(d) until new rules, notifications, orders and bye-laws are made or issued Under this Act, the rules, notifications, orders and bye-laws, applicable to the municipality in which any such area is included, shall continue to apply to the area so included: ...'
The above noted amendment makes it crystal clear that the octroi duty, leviable under the Notification, published in the year 1968, automatically becomes leviable from persons bringing the goods within the limits of factory area of the Company, which has become part of Lakheri Municipality. Thus, the main plank of the plaintiff's suit, on which the entire edifice has been built, falls to the ground.
14. The other limb of the same argument is that the agreement Ex. 5, made between the appellant and the respondent No. 1, is not enforceable in a Court of law, because the State Government is not competent to fetter its future executive or legislative action.
15. A contract opposed to public policy of the State is unlawful. Neither the State Government, nor the subiect can lawfully be allowed to do that which has tendency to be injurious to the public or against the public good. No doubt, there cannot be any comprehensive formula or classification of work relating to public policy. Rules of public policy have verily to be moulded to suit new conditions of changing world and the use of judicial precedence is very helpful in this regard (Per Lord Wright, 'Legal Essays and Addresses'. (iii) 76-78).
16. In Rederiaktiebolaget Amphitrite v. The King, (1921) 3 KB 500, Rowlatt, J. observed as under :--
'My main reason for so thinking is that it is not competent for the Government to fetter its future executive action, which must necessarily be determined by the needs of the community when the question arises. It cannot by contract hamper its freedom of action in matters which concern the welfare of the State.'
17. Public policy does not remain static in any given community. It may vary from generation to generation and even in the same generation. Public policy would be almost useless if it were to remain in fixed moulds for all time. The difficulty of discovering what public policy is at any given moment certainly does not absolve the Judges from the duty of doing so. In conducting an enquiry, as already stated. Judges are not hide-bound by precedent. The Judges must look beyond the narrow field of past precedents, though this still leaves open the question, in which direction they must cast their gaze. The Judges are to base their decision on the opinions of men of the world, as distinguished from opinion based on legal learning. In other words, the Judges will have to look beyond the jurisprudence and that in so doing, they must consult not their own personal standards or predilections but those of the dominant opinion at a given moment, or what has been termed customary morality.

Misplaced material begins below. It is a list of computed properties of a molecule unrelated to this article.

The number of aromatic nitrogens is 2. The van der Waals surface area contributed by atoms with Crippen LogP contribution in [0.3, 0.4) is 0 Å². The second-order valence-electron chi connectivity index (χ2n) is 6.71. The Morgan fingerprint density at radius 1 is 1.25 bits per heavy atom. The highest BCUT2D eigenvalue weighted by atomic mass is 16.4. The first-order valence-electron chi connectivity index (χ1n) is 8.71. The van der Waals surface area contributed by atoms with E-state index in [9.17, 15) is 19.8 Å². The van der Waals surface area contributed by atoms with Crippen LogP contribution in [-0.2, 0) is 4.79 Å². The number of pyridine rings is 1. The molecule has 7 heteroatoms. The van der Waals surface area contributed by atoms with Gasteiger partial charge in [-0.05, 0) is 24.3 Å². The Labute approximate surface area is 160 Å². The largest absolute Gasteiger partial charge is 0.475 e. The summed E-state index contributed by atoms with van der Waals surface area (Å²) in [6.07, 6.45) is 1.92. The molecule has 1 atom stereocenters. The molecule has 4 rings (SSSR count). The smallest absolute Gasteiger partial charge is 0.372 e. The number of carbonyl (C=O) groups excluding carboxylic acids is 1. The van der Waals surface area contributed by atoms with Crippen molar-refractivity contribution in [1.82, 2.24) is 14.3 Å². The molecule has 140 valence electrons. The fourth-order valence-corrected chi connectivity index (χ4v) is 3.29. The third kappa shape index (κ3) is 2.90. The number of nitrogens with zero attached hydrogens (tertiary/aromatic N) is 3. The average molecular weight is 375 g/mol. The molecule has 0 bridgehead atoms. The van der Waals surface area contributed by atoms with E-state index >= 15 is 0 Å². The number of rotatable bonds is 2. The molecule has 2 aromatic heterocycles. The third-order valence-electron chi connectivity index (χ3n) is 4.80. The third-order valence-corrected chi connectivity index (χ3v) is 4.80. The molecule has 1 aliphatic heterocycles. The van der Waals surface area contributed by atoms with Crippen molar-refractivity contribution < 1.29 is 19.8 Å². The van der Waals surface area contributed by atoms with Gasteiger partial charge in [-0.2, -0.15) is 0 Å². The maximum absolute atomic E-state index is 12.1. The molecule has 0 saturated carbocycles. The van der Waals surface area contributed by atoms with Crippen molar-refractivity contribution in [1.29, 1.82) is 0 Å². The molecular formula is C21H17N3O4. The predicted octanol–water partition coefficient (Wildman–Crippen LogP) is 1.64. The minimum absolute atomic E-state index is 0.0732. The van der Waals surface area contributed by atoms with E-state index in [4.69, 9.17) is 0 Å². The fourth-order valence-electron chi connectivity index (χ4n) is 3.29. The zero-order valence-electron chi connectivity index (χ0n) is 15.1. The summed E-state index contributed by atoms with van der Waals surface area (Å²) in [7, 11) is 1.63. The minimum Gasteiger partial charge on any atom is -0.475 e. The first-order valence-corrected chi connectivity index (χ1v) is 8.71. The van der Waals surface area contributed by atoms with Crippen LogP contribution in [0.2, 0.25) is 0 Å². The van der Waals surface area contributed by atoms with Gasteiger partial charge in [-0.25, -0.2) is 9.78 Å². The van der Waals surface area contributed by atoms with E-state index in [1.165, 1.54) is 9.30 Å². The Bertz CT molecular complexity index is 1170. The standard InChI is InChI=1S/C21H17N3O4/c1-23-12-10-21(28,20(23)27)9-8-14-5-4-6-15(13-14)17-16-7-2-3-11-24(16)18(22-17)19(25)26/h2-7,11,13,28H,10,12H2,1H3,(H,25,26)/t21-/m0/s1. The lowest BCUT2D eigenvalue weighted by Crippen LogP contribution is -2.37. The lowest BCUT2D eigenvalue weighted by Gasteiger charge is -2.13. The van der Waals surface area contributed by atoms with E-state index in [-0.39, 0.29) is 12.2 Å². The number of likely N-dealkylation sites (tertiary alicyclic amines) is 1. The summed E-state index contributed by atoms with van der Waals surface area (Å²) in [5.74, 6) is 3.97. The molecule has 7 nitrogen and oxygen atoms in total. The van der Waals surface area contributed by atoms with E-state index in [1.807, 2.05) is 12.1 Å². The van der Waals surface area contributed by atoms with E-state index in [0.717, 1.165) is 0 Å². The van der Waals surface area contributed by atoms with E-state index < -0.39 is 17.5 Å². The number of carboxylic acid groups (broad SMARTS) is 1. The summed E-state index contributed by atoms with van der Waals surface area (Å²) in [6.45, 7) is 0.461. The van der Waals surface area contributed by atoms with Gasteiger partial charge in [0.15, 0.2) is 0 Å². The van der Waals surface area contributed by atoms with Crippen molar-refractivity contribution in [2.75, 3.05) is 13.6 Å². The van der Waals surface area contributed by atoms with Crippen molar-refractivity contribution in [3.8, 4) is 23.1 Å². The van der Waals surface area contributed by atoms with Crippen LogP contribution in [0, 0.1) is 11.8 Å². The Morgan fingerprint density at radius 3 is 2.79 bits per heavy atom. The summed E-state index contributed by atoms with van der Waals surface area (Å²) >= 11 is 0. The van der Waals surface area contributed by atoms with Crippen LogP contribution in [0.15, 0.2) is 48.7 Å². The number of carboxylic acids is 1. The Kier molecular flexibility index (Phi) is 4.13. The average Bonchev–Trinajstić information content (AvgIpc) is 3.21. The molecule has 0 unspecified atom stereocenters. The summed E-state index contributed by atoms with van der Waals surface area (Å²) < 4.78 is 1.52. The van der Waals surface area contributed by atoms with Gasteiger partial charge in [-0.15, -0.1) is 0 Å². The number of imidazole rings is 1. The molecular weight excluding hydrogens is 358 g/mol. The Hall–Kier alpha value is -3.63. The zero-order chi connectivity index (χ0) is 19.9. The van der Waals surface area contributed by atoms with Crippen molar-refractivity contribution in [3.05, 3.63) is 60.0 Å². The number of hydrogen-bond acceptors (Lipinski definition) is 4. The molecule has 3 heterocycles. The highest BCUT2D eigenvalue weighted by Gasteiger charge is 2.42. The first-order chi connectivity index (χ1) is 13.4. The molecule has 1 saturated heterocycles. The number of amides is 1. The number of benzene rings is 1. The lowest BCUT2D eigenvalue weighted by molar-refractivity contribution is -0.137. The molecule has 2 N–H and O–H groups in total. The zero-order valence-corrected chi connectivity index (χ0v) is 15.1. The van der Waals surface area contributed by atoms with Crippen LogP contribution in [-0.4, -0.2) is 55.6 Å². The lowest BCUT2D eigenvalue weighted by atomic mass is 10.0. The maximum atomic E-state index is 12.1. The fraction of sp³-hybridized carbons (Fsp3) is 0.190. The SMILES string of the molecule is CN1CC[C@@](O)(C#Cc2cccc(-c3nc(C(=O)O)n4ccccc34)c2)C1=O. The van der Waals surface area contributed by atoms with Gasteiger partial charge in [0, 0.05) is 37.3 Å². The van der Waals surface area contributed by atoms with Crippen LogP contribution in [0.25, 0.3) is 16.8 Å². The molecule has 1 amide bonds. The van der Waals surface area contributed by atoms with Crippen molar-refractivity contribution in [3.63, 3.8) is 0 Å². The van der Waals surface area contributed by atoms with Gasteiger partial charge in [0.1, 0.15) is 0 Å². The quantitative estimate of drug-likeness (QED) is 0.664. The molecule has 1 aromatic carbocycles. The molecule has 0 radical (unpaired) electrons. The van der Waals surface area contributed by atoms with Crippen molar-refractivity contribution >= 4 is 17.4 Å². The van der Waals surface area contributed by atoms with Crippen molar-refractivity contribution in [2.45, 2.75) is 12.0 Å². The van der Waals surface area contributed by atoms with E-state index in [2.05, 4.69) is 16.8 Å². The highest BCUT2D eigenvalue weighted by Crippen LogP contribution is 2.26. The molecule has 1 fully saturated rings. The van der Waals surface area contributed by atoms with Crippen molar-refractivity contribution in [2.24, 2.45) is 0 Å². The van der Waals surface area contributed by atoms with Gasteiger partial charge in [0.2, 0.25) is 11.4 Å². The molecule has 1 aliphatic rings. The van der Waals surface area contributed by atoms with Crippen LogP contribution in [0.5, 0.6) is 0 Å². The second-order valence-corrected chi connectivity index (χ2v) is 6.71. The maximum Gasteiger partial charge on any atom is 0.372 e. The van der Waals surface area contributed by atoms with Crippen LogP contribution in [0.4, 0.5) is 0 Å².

18. It can safely be said that the State Government does not possess power of depriving the residents of a particular locality of their right to be governed by a local body, such as, municipality or gram panchayat and participate in itsaffairs and get persons elected to various posts in the local bodies. Growth of local self-government is a necessary part of democratic decentralisation. It provides an opportunity to advance and promote the political and popular education of the people and to induce the most intelligent men to come forward and take a share in the management of their local affairs. Its importance has been recognised by our founding fathers. Article 40 read with Seventh Schedule List II (5) of the Constitution of India provides that the State shall take steps to organise Village Panchayats. Municipal Corporations and endow them with such powers and authority as may be necessary to enable them to function as units of self-government. Thus, condition No. 1 of Ex. 5 is contrary to the law of the land.
19. When statutory provision lays down a rule of public policy, neither party to an agreement can contract out of it. In Equitable Life Assurance Society of the United States v. Reed, 1914 AC 587 in an appeal from the Court of Appeal of New Zealand a question arose before their Lordships of the Privy Council whether a term of the policy which was contrary to Section 64 of the Life Insurance Act, 1908 of New Zealand could be enforced. The answer made by their Lordships has been aptly described in the Head Note, which reads as under;--
'that Section 64 was intended to lay down a rule of public policy and that it was not competent for an assurer or an assured to contract himself out of or to waive its provisions'